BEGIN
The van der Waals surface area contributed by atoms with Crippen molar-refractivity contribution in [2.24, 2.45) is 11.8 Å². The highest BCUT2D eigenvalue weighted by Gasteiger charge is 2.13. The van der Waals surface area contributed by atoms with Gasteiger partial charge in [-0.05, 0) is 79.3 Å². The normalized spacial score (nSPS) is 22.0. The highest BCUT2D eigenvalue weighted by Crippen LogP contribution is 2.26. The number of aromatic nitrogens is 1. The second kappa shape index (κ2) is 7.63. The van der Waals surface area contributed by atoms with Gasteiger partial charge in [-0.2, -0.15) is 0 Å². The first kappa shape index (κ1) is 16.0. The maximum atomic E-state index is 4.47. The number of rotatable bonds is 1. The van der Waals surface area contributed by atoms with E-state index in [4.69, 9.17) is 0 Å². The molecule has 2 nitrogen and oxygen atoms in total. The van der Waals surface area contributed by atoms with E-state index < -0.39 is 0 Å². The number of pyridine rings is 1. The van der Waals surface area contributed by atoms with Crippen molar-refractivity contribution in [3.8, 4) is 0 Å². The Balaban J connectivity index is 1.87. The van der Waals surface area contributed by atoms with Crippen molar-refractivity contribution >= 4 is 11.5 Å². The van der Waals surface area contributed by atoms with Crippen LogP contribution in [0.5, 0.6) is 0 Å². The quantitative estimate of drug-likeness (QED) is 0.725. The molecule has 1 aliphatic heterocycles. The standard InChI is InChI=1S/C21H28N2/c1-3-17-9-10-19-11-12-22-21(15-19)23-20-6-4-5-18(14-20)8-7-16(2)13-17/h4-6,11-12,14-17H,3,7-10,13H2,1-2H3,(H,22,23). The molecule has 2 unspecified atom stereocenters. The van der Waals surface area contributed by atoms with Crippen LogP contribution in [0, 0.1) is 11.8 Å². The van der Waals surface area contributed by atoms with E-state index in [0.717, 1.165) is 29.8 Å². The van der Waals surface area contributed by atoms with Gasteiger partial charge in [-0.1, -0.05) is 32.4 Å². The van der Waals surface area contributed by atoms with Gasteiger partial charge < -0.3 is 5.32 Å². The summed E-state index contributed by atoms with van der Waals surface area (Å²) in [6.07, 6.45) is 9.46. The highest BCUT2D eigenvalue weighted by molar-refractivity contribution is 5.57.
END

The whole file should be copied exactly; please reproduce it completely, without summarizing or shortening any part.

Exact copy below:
The van der Waals surface area contributed by atoms with Crippen molar-refractivity contribution in [2.24, 2.45) is 11.8 Å². The highest BCUT2D eigenvalue weighted by Gasteiger charge is 2.13. The van der Waals surface area contributed by atoms with Gasteiger partial charge in [-0.05, 0) is 79.3 Å². The normalized spacial score (nSPS) is 22.0. The highest BCUT2D eigenvalue weighted by Crippen LogP contribution is 2.26. The number of aromatic nitrogens is 1. The second kappa shape index (κ2) is 7.63. The van der Waals surface area contributed by atoms with Gasteiger partial charge in [-0.2, -0.15) is 0 Å². The first kappa shape index (κ1) is 16.0. The maximum atomic E-state index is 4.47. The number of rotatable bonds is 1. The van der Waals surface area contributed by atoms with E-state index in [4.69, 9.17) is 0 Å². The molecule has 2 nitrogen and oxygen atoms in total. The van der Waals surface area contributed by atoms with E-state index < -0.39 is 0 Å². The number of pyridine rings is 1. The van der Waals surface area contributed by atoms with Crippen molar-refractivity contribution in [3.8, 4) is 0 Å². The Balaban J connectivity index is 1.87. The van der Waals surface area contributed by atoms with Crippen molar-refractivity contribution >= 4 is 11.5 Å². The van der Waals surface area contributed by atoms with Crippen LogP contribution in [0.5, 0.6) is 0 Å². The quantitative estimate of drug-likeness (QED) is 0.725. The molecule has 1 aliphatic heterocycles. The standard InChI is InChI=1S/C21H28N2/c1-3-17-9-10-19-11-12-22-21(15-19)23-20-6-4-5-18(14-20)8-7-16(2)13-17/h4-6,11-12,14-17H,3,7-10,13H2,1-2H3,(H,22,23). The molecule has 2 unspecified atom stereocenters. The van der Waals surface area contributed by atoms with Crippen LogP contribution in [0, 0.1) is 11.8 Å². The van der Waals surface area contributed by atoms with E-state index in [0.717, 1.165) is 29.8 Å². The van der Waals surface area contributed by atoms with Gasteiger partial charge in [-0.1, -0.05) is 32.4 Å². The van der Waals surface area contributed by atoms with Gasteiger partial charge < -0.3 is 5.32 Å². The summed E-state index contributed by atoms with van der Waals surface area (Å²) in [6.07, 6.45) is 9.46. The highest BCUT2D eigenvalue weighted by molar-refractivity contribution is 5.57.